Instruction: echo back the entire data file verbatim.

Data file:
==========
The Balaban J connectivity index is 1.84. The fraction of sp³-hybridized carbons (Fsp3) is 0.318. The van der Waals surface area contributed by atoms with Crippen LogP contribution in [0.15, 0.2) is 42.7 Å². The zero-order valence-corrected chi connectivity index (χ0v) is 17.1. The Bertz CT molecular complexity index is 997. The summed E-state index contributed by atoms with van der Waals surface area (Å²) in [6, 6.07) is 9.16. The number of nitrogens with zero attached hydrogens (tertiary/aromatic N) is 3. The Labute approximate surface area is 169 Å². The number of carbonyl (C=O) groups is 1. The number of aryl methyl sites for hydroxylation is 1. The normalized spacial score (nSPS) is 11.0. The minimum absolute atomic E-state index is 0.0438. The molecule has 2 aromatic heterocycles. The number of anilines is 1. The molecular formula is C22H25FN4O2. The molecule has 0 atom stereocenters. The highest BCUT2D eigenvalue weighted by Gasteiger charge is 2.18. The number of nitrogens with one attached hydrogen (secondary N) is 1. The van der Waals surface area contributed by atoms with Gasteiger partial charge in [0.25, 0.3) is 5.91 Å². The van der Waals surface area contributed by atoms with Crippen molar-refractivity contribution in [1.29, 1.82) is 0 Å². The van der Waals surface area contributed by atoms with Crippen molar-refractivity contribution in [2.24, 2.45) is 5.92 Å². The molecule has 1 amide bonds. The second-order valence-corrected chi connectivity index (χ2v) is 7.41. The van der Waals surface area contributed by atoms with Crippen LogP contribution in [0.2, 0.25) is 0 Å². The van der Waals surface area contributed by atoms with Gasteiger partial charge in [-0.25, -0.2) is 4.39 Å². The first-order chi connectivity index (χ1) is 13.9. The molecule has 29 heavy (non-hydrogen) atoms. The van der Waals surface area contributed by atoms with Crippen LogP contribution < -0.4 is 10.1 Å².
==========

The Balaban J connectivity index is 1.84. The fraction of sp³-hybridized carbons (Fsp3) is 0.318. The van der Waals surface area contributed by atoms with Crippen LogP contribution in [0.15, 0.2) is 42.7 Å². The zero-order valence-corrected chi connectivity index (χ0v) is 17.1. The Bertz CT molecular complexity index is 997. The summed E-state index contributed by atoms with van der Waals surface area (Å²) in [6, 6.07) is 9.16. The number of nitrogens with zero attached hydrogens (tertiary/aromatic N) is 3. The Labute approximate surface area is 169 Å². The number of carbonyl (C=O) groups is 1. The number of aryl methyl sites for hydroxylation is 1. The normalized spacial score (nSPS) is 11.0. The minimum absolute atomic E-state index is 0.0438. The molecule has 2 aromatic heterocycles. The number of anilines is 1. The molecular formula is C22H25FN4O2. The molecule has 0 atom stereocenters. The highest BCUT2D eigenvalue weighted by Gasteiger charge is 2.18. The number of nitrogens with one attached hydrogen (secondary N) is 1. The van der Waals surface area contributed by atoms with Gasteiger partial charge in [0.25, 0.3) is 5.91 Å². The van der Waals surface area contributed by atoms with Crippen molar-refractivity contribution in [1.29, 1.82) is 0 Å². The van der Waals surface area contributed by atoms with Crippen molar-refractivity contribution in [2.24, 2.45) is 5.92 Å². The molecule has 1 amide bonds. The second-order valence-corrected chi connectivity index (χ2v) is 7.41. The van der Waals surface area contributed by atoms with Crippen LogP contribution in [0.2, 0.25) is 0 Å². The van der Waals surface area contributed by atoms with Gasteiger partial charge in [-0.25, -0.2) is 4.39 Å². The first-order chi connectivity index (χ1) is 13.9. The molecule has 29 heavy (non-hydrogen) atoms. The van der Waals surface area contributed by atoms with Crippen LogP contribution < -0.4 is 10.1 Å².